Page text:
Wednesday, October 14, 2009

Mounting SMB Shares on Ubuntu

I have a 12+ year old Dell computer that's been faithfully chugging away in my basement as a file server running CentOS 4. Each user in the family has their own data directory on the server that is mounted on their Windows XP "My Documents" directory. Works great.

I've started thinking of switching over to Ubuntu as the primary OS for our family's use and so am experimenting using VirtualBox and a Ubuntu virtual machine. By the way, VirtualBox's seamless mode has a big "WOW" factor. It allows you to run a guest operating system, in this case, Ubuntu, and the Windows XP host system using, essentially, the same desktop. It's very cool and very useful. But I diverge.

As I mentioned, I have SAMBA shares sitting on the Dell file server and I want to mount each user's share onto their Ubuntu ~/Documents folder so they have exactly the same access as on the Window computers. I don't want to mess with NFS because then I have to worry about both NFS and SAMBA shares and I would prefer to have to deal with only one file sharing service.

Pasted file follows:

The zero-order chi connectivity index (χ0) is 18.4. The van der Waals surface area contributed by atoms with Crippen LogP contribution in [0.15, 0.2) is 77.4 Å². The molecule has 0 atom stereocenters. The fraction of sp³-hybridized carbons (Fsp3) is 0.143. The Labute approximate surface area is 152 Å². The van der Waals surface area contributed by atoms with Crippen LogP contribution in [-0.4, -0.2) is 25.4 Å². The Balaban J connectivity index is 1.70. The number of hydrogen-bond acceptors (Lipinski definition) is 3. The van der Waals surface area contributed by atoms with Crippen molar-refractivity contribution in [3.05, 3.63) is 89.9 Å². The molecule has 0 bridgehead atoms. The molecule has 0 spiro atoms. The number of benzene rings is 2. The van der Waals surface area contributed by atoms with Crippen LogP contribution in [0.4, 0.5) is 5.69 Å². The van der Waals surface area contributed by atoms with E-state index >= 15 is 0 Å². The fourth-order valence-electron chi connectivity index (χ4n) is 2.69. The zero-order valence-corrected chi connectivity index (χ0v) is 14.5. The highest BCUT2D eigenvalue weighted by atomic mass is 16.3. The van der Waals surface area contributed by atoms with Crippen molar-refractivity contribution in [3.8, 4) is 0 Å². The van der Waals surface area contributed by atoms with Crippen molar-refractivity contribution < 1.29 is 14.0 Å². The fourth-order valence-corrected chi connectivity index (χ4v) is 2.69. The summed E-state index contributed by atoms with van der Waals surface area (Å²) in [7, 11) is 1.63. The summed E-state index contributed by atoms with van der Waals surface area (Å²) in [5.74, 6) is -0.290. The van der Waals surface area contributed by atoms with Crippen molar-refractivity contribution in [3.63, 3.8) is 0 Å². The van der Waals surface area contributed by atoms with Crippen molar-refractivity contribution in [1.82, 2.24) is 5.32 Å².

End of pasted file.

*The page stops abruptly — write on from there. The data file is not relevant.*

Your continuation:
This should work using SAMBA shares from any computer running any operating system. First, ensure you have the correct packages on your Ubuntu system. From a Ubuntu terminal, type:
sudo apt-get install smbfs smbclient
Before trying to mount the remote SMB share, securely store your Ubuntu login credentials so that the share will automount at boot. This is done by using your favorite text editor to edit the file /root/.credentials. Enter the following lines in the file, substituting the correct SMB username and SMB password (this example uses a SMB username of barney, a SMB password of betty.
Now make the credentials file root read-only by typing:
chmod 0600 /root/.credentials
Assuming the SAMBA server IP is, the remote SAMBA share is named barney, and barney's Ubuntu user id is 1000, enter the SMB share and mount point information in your /etc/fstab file as follows:
// /home/barney/Documents smbfs \
        auto,credentials=/root/.credentials,uid=1000,umask=000,user 0 0

To test, you can type:
sudo mount -a
or simply reboot.

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ISO to Flash - Creating a Bootable Thumb Drive

If you have downloaded or created an ISO image (typically some Linux flavor) and you wish to copy the ISO onto flash media (thumb drive, CF, SD, etc.) so you can boot from it, it is very easy to do.
  1. Download the UNetbootin utility (
  2. Install and run Unetbootin
  3. Select the ISO you wish to copy
  4. Make sure you select the correct drive on which to install the ISO!!!
  5. Execute
  6. Boot from the flash drive